The San Antonio City Council's Public Safety Committee will recommend the city create a new working group to settle the ongoing dispute between Lyft and the city's other car-for-hire service providers.
The group will be made up of representatives from limousine and cab companies, officials from transportation network companies, and members of the Transportation Advisory Board.
They will have 60 days to decide whether to use current rules to regulate Lyft, or come up with an updated policy.
Lyft uses mobile technology to connect people who need a ride with drivers who have open seats in their cars. While it sounds very similar to a cab company, Lyft officials said the two are very different.
"Yes, we do provide transportation, but we do it in a completely new and innovative way by matching people with their empty seats in their cars with people in the community who are looking for rides," said Lyft Manager of Government Relations Joseph Okpaku.
Instead of using a dispatch service like a cab or taxi service, Lyft relies on smartphone technology, which is why officials consider Lyft a transportation network service not a car-for-hire company.
The perceived difference is the reason Lyft is asking the city to rewrite Chapter 33 of the City Code, which regulates taxi and limousine services, in order to allow Lyft drivers to legally operate in San Antonio.
"(Chapter 33) was written well before Lyft was around so we're in a bit of a regulatory gap," Okpaku said. "We're looking for a regulatory framework that acknowledges the fundamental differences between Lyft and other providers of ground transportation."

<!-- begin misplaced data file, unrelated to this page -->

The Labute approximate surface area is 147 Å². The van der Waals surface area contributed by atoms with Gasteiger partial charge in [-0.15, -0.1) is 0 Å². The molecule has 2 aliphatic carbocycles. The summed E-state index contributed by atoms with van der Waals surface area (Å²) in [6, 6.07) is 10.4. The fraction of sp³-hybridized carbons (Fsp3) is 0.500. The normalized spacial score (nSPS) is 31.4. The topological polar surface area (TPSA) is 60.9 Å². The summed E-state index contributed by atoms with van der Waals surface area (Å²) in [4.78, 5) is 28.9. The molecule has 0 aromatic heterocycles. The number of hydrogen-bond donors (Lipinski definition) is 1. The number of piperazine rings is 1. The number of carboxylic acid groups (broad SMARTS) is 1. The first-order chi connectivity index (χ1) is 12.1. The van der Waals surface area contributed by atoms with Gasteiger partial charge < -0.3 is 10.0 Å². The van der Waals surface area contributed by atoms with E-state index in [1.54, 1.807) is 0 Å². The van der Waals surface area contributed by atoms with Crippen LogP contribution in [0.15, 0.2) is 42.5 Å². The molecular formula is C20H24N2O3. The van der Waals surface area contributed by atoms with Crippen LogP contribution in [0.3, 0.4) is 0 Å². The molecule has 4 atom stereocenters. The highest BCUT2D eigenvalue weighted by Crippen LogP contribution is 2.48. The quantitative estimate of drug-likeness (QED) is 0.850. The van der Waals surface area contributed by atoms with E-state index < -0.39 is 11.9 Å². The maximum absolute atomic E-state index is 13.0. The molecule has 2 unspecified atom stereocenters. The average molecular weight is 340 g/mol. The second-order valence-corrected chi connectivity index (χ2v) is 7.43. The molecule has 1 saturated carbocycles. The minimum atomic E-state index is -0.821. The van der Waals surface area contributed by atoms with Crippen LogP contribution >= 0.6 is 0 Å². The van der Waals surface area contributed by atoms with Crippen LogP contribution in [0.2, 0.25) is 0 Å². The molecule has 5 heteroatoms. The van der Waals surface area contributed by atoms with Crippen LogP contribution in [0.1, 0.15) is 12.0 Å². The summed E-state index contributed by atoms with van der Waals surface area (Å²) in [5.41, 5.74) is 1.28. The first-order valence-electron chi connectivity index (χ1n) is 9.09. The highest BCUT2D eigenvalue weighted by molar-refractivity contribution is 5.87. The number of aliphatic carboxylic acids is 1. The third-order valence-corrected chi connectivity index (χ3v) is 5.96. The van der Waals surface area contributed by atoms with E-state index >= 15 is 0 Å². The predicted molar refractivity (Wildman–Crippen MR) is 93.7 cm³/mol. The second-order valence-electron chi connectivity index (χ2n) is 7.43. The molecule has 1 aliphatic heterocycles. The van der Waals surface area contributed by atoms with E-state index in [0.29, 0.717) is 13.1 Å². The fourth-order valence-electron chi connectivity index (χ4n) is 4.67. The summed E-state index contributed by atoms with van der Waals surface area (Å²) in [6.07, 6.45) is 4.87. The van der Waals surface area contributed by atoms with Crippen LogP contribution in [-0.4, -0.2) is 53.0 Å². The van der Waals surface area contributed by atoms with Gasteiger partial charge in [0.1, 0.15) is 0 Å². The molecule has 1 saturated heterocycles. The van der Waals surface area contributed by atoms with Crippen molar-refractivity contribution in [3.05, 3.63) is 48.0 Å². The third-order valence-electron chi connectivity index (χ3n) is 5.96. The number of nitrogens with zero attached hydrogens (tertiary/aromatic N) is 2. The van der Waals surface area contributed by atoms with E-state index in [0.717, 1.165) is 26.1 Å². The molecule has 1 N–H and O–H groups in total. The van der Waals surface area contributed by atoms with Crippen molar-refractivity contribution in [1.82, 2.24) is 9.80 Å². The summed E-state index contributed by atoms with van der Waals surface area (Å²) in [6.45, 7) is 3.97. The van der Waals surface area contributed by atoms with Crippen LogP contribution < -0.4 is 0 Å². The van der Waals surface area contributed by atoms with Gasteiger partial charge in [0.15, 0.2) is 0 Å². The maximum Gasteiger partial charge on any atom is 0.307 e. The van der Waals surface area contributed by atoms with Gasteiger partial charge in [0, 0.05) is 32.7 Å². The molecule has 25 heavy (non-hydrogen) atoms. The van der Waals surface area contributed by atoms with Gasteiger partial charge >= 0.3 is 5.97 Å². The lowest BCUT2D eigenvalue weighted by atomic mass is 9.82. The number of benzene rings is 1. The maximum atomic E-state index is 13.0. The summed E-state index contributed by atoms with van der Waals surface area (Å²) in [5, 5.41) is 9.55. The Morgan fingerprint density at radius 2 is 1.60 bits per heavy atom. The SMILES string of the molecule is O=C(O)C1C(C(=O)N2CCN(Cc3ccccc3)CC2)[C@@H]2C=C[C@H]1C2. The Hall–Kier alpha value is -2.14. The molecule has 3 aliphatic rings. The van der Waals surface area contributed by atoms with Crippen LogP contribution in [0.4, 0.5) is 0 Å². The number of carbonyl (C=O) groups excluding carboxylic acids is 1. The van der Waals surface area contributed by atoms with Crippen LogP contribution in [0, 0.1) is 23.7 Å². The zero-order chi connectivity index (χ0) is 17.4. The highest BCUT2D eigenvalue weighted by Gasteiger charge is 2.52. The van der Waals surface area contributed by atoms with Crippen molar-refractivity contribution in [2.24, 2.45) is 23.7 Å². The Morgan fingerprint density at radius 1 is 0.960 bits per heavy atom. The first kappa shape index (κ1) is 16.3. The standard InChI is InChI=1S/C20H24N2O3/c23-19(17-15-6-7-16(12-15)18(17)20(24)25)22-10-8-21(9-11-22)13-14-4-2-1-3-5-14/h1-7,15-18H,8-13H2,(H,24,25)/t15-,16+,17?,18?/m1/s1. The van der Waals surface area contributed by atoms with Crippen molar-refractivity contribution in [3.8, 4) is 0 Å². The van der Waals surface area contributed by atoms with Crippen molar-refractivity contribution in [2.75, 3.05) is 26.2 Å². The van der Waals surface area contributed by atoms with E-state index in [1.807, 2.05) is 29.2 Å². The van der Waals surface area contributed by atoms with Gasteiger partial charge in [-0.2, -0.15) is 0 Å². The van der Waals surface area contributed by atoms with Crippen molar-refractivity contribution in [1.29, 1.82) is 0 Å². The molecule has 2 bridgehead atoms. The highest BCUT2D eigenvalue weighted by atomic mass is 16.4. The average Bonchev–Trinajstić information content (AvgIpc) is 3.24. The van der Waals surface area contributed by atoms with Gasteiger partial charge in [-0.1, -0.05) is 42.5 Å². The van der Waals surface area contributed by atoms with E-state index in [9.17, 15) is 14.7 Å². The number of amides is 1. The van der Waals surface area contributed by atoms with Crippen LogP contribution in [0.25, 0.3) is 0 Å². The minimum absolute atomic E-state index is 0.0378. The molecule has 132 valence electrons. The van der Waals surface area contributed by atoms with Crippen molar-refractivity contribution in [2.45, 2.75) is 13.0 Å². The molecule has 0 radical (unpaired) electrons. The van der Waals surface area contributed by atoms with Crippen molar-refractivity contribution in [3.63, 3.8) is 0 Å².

Local car-for-hire companies are asking the city to make Lyft play by the same rules, starting with paying to become a licensed and legal operation.
"We have a significant cost to be in business – permits, fees, inspections, driver's fees, vetting of the driver," said Yellow Cab President John Bouloubasis. "They have (to pay) nothing."
Bouloubasis said he welcomes the competition that Lyft provides, but he believes that the city should continue to enforce Chapter 33.
"Those rules and regulations took ten years to develop, and they're there for a reason - to protect the consumer," he said.
Lyft and Uber X, a similar app-based transportation provider, are currently operating in a number of cities. Dallas changed its city policies to allow Uber to operate. Austin has banned Lyft and Uber from operating, and a U.S. district judge allowed the two companies to continue to operate in Houston while a lawsuit is being settled.
San Antonio Police Chief William McManus said the department sometimes looks to other cities to help form a policy, but he said the varying responses to these transportation providers means officials will have to work harder to find what works best for San Antonio.
Okpaku said Seattle should be a model for San Antonio. He said city leaders there created a policy that benefited all parties.
In the meantime, McManus reiterated that a cease-and-desist order against Lyft is still in effect and any driver found operating in San Antonio faces a fine of up to $500 and could have their vehicle impounded.
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